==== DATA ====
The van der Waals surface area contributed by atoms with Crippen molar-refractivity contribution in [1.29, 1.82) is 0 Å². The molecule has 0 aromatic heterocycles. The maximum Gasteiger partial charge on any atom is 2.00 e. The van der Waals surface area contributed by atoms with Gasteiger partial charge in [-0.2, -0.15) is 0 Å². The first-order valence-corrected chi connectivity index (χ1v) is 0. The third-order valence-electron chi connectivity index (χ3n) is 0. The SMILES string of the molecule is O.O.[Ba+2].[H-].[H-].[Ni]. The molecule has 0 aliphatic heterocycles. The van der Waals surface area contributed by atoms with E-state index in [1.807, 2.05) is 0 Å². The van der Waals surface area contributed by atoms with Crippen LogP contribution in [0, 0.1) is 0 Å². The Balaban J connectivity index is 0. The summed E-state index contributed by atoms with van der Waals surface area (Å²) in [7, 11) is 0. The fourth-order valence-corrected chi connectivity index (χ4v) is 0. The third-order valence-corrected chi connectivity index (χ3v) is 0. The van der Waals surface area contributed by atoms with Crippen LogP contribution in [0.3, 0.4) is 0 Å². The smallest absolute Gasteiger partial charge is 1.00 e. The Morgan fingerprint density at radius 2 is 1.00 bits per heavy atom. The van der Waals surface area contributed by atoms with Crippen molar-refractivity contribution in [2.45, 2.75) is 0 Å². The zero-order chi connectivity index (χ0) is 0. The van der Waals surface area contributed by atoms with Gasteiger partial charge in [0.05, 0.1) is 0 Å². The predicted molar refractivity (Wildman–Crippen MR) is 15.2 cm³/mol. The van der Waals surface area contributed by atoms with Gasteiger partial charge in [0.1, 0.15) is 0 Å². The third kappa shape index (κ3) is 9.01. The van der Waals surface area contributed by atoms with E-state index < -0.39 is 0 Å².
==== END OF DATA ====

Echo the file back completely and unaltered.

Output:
The van der Waals surface area contributed by atoms with Crippen molar-refractivity contribution in [1.29, 1.82) is 0 Å². The molecule has 0 aromatic heterocycles. The maximum Gasteiger partial charge on any atom is 2.00 e. The van der Waals surface area contributed by atoms with Gasteiger partial charge in [-0.2, -0.15) is 0 Å². The first-order valence-corrected chi connectivity index (χ1v) is 0. The third-order valence-electron chi connectivity index (χ3n) is 0. The SMILES string of the molecule is O.O.[Ba+2].[H-].[H-].[Ni]. The molecule has 0 aliphatic heterocycles. The van der Waals surface area contributed by atoms with E-state index in [1.807, 2.05) is 0 Å². The van der Waals surface area contributed by atoms with Crippen LogP contribution in [0, 0.1) is 0 Å². The Balaban J connectivity index is 0. The summed E-state index contributed by atoms with van der Waals surface area (Å²) in [7, 11) is 0. The fourth-order valence-corrected chi connectivity index (χ4v) is 0. The third-order valence-corrected chi connectivity index (χ3v) is 0. The van der Waals surface area contributed by atoms with Crippen LogP contribution in [0.3, 0.4) is 0 Å². The smallest absolute Gasteiger partial charge is 1.00 e. The Morgan fingerprint density at radius 2 is 1.00 bits per heavy atom. The van der Waals surface area contributed by atoms with Crippen molar-refractivity contribution in [2.45, 2.75) is 0 Å². The zero-order chi connectivity index (χ0) is 0. The van der Waals surface area contributed by atoms with Gasteiger partial charge in [0.05, 0.1) is 0 Å². The predicted molar refractivity (Wildman–Crippen MR) is 15.2 cm³/mol. The van der Waals surface area contributed by atoms with Gasteiger partial charge in [0.1, 0.15) is 0 Å². The third kappa shape index (κ3) is 9.01. The van der Waals surface area contributed by atoms with E-state index < -0.39 is 0 Å².